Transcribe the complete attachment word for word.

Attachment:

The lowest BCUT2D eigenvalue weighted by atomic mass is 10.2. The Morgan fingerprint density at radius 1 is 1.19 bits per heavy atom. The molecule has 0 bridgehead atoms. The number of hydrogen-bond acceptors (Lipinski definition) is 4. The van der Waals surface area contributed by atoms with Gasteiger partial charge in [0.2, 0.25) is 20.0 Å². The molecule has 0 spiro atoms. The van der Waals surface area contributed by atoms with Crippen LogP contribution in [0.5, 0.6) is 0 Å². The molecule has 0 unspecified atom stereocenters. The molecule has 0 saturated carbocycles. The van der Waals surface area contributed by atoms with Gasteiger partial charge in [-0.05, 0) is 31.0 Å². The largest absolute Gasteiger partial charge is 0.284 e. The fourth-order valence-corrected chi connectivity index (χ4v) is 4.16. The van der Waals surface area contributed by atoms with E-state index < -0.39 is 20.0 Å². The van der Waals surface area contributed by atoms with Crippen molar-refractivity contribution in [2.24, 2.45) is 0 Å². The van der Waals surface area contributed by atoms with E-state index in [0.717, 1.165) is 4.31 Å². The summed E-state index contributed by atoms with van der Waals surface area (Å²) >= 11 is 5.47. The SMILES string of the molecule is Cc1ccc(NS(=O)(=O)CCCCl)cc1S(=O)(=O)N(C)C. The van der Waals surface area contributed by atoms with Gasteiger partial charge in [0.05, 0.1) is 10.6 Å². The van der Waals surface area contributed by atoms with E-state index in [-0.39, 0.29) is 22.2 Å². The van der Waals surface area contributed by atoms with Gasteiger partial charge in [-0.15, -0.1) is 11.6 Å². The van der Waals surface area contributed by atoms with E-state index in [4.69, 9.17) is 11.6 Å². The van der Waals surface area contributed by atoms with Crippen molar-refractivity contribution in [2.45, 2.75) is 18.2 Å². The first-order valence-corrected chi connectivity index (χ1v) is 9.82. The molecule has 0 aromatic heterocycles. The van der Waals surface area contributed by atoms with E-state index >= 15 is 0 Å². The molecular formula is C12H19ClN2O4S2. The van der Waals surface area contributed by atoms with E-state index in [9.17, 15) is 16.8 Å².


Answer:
The lowest BCUT2D eigenvalue weighted by atomic mass is 10.2. The Morgan fingerprint density at radius 1 is 1.19 bits per heavy atom. The molecule has 0 bridgehead atoms. The number of hydrogen-bond acceptors (Lipinski definition) is 4. The van der Waals surface area contributed by atoms with Gasteiger partial charge in [0.2, 0.25) is 20.0 Å². The molecule has 0 spiro atoms. The van der Waals surface area contributed by atoms with Crippen LogP contribution in [0.5, 0.6) is 0 Å². The molecule has 0 unspecified atom stereocenters. The molecule has 0 saturated carbocycles. The van der Waals surface area contributed by atoms with Gasteiger partial charge in [-0.05, 0) is 31.0 Å². The largest absolute Gasteiger partial charge is 0.284 e. The fourth-order valence-corrected chi connectivity index (χ4v) is 4.16. The van der Waals surface area contributed by atoms with E-state index < -0.39 is 20.0 Å². The van der Waals surface area contributed by atoms with Crippen molar-refractivity contribution in [2.24, 2.45) is 0 Å². The van der Waals surface area contributed by atoms with E-state index in [0.717, 1.165) is 4.31 Å². The summed E-state index contributed by atoms with van der Waals surface area (Å²) >= 11 is 5.47. The SMILES string of the molecule is Cc1ccc(NS(=O)(=O)CCCCl)cc1S(=O)(=O)N(C)C. The van der Waals surface area contributed by atoms with Gasteiger partial charge in [0.05, 0.1) is 10.6 Å². The van der Waals surface area contributed by atoms with E-state index in [-0.39, 0.29) is 22.2 Å². The van der Waals surface area contributed by atoms with Gasteiger partial charge in [-0.15, -0.1) is 11.6 Å². The van der Waals surface area contributed by atoms with E-state index in [4.69, 9.17) is 11.6 Å². The van der Waals surface area contributed by atoms with Crippen molar-refractivity contribution in [2.45, 2.75) is 18.2 Å². The first-order valence-corrected chi connectivity index (χ1v) is 9.82. The molecule has 0 aromatic heterocycles. The van der Waals surface area contributed by atoms with E-state index >= 15 is 0 Å². The molecular formula is C12H19ClN2O4S2. The van der Waals surface area contributed by atoms with E-state index in [9.17, 15) is 16.8 Å².